Compounds from animal venoms are invaluable research tools, important drug leads and drugs, and have elucidated unknown signalling pathways important in health and disease. Past discoveries in venom biomedical research pale in comparison to future prospects. Our research has been at the forefront of developing and applying novel computational and experimental tools to accelerate the discovery and functional characterization of venom compounds and elucidate their unique modus operandi.
We use a combination of transcriptomics, proteomics, and novel software tools to discover bioactive peptides from large libraries of venomous marine snails. Our current focus is on peptides that share structural and functional similarity to human hormones and signaling peptides. We hypothesize that these provide the fastest track from basic research to therapeutic development and application.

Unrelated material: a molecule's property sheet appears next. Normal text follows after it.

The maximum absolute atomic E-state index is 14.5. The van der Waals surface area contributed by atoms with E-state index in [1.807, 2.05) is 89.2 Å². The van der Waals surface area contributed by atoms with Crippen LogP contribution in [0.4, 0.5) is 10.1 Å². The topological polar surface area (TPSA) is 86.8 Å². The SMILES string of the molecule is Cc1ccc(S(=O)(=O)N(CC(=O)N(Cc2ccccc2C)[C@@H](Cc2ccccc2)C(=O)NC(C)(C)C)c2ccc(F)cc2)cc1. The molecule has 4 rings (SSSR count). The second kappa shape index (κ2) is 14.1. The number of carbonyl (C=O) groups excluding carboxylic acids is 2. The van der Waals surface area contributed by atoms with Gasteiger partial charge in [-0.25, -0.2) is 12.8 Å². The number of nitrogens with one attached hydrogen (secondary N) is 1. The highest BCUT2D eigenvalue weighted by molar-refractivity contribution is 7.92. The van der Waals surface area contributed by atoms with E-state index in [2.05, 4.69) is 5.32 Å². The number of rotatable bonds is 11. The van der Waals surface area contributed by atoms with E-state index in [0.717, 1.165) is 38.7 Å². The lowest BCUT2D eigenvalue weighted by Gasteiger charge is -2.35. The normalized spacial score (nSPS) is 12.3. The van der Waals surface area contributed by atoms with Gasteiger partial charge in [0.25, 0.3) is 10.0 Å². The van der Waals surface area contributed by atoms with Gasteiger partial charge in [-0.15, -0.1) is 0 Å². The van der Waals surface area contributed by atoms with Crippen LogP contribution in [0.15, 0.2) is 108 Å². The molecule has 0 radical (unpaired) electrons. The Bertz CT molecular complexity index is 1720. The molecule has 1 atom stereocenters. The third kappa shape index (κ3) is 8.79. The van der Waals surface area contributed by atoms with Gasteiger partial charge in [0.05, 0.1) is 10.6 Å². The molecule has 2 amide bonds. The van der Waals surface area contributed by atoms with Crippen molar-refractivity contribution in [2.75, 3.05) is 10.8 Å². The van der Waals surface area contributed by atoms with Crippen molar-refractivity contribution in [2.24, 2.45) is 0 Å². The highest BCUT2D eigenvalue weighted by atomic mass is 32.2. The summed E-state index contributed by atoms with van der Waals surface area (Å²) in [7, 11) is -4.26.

Following our discovery of the first insulin ever described from an animal venom we showed that venom insulins are widely distributed in marine cone snails, track prey taxa, and utilize unique ways to activate the human insulin receptor. We are currently exploring the evolution of these venom insulins and utilize structure-function studies to develop new, venom-inspired drug leads for diabetes.
Venom GPCR ligands
Humans express >800 G-protein coupled receptors (GPCRs) that are involved in the regulation of key physiological processes. Despite the high therapeutic potential of venom peptides little work has been done to discover and develop new venom-derived GPCR ligands. We have discovered several venom peptides that specifically activate GPCRs implicated in disease and are currently exploring the therapeutic potential of these peptides while also aiming to discover additional GPCR ligands.
Guided by our research on biosynthetic venom enzymes we are developing novel expression systems to ease the production of difficult-to-make peptides, including insulins and other peptides containing multiple disulfide bonds.